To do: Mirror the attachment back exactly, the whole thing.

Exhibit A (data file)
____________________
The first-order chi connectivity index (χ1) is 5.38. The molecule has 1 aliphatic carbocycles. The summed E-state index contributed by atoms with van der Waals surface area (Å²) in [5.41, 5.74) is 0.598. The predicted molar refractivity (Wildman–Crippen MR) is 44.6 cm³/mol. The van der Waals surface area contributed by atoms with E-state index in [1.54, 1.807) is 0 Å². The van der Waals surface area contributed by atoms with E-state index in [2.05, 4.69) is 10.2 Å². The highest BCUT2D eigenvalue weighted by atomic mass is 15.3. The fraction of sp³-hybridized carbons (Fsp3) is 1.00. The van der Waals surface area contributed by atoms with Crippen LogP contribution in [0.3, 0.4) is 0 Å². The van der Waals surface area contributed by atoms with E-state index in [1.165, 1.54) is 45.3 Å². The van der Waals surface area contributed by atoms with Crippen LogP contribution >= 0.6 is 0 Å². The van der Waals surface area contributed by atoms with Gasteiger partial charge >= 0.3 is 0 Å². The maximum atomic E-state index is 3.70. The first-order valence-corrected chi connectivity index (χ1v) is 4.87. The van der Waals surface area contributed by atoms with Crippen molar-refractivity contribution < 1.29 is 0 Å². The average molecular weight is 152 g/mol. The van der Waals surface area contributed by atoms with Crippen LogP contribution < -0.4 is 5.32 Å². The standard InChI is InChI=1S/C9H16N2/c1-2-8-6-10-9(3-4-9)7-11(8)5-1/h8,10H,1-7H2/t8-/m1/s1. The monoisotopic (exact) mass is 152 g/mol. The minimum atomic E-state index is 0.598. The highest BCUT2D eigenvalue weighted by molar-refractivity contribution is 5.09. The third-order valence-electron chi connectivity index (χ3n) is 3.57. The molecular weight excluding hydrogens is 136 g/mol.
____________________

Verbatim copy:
The first-order chi connectivity index (χ1) is 5.38. The molecule has 1 aliphatic carbocycles. The summed E-state index contributed by atoms with van der Waals surface area (Å²) in [5.41, 5.74) is 0.598. The predicted molar refractivity (Wildman–Crippen MR) is 44.6 cm³/mol. The van der Waals surface area contributed by atoms with E-state index in [1.54, 1.807) is 0 Å². The van der Waals surface area contributed by atoms with E-state index in [2.05, 4.69) is 10.2 Å². The highest BCUT2D eigenvalue weighted by atomic mass is 15.3. The fraction of sp³-hybridized carbons (Fsp3) is 1.00. The van der Waals surface area contributed by atoms with Crippen LogP contribution in [0.3, 0.4) is 0 Å². The van der Waals surface area contributed by atoms with E-state index in [1.165, 1.54) is 45.3 Å². The van der Waals surface area contributed by atoms with Crippen LogP contribution >= 0.6 is 0 Å². The van der Waals surface area contributed by atoms with Gasteiger partial charge >= 0.3 is 0 Å². The maximum atomic E-state index is 3.70. The first-order valence-corrected chi connectivity index (χ1v) is 4.87. The van der Waals surface area contributed by atoms with Crippen molar-refractivity contribution < 1.29 is 0 Å². The average molecular weight is 152 g/mol. The van der Waals surface area contributed by atoms with Crippen LogP contribution < -0.4 is 5.32 Å². The standard InChI is InChI=1S/C9H16N2/c1-2-8-6-10-9(3-4-9)7-11(8)5-1/h8,10H,1-7H2/t8-/m1/s1. The monoisotopic (exact) mass is 152 g/mol. The minimum atomic E-state index is 0.598. The highest BCUT2D eigenvalue weighted by molar-refractivity contribution is 5.09. The third-order valence-electron chi connectivity index (χ3n) is 3.57. The molecular weight excluding hydrogens is 136 g/mol.